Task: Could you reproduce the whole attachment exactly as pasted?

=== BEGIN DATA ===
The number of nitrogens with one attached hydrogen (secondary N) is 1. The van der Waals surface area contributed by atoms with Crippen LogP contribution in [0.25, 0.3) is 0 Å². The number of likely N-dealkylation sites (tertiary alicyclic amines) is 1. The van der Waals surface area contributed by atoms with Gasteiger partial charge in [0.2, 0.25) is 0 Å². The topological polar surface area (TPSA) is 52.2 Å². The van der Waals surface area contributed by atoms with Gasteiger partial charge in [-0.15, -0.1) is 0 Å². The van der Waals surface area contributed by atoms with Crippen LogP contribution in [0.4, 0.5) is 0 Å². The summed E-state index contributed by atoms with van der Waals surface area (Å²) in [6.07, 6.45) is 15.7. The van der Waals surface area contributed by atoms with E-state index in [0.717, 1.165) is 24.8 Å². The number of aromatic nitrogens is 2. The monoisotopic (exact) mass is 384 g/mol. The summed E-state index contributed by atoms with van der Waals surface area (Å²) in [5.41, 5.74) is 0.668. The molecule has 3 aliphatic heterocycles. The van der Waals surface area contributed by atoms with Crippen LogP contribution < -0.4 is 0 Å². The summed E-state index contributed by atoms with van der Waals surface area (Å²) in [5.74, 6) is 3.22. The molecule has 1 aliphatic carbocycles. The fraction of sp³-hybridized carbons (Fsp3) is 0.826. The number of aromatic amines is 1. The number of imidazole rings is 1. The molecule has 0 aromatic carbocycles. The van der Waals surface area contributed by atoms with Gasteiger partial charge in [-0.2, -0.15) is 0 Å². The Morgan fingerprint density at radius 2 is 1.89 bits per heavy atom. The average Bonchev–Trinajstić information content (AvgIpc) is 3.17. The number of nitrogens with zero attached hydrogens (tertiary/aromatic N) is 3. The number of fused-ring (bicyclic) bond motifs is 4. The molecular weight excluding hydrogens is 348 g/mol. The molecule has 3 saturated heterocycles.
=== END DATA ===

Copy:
The number of nitrogens with one attached hydrogen (secondary N) is 1. The van der Waals surface area contributed by atoms with Crippen LogP contribution in [0.25, 0.3) is 0 Å². The number of likely N-dealkylation sites (tertiary alicyclic amines) is 1. The van der Waals surface area contributed by atoms with Gasteiger partial charge in [0.2, 0.25) is 0 Å². The topological polar surface area (TPSA) is 52.2 Å². The van der Waals surface area contributed by atoms with Gasteiger partial charge in [-0.15, -0.1) is 0 Å². The van der Waals surface area contributed by atoms with Crippen LogP contribution in [0.4, 0.5) is 0 Å². The summed E-state index contributed by atoms with van der Waals surface area (Å²) in [6.07, 6.45) is 15.7. The van der Waals surface area contributed by atoms with E-state index in [0.717, 1.165) is 24.8 Å². The number of aromatic nitrogens is 2. The monoisotopic (exact) mass is 384 g/mol. The summed E-state index contributed by atoms with van der Waals surface area (Å²) in [5.41, 5.74) is 0.668. The molecule has 3 aliphatic heterocycles. The van der Waals surface area contributed by atoms with Crippen LogP contribution < -0.4 is 0 Å². The summed E-state index contributed by atoms with van der Waals surface area (Å²) in [5.74, 6) is 3.22. The molecule has 1 aliphatic carbocycles. The fraction of sp³-hybridized carbons (Fsp3) is 0.826. The number of aromatic amines is 1. The number of imidazole rings is 1. The molecule has 0 aromatic carbocycles. The van der Waals surface area contributed by atoms with Gasteiger partial charge in [-0.2, -0.15) is 0 Å². The Morgan fingerprint density at radius 2 is 1.89 bits per heavy atom. The average Bonchev–Trinajstić information content (AvgIpc) is 3.17. The number of nitrogens with zero attached hydrogens (tertiary/aromatic N) is 3. The number of fused-ring (bicyclic) bond motifs is 4. The molecular weight excluding hydrogens is 348 g/mol. The molecule has 3 saturated heterocycles.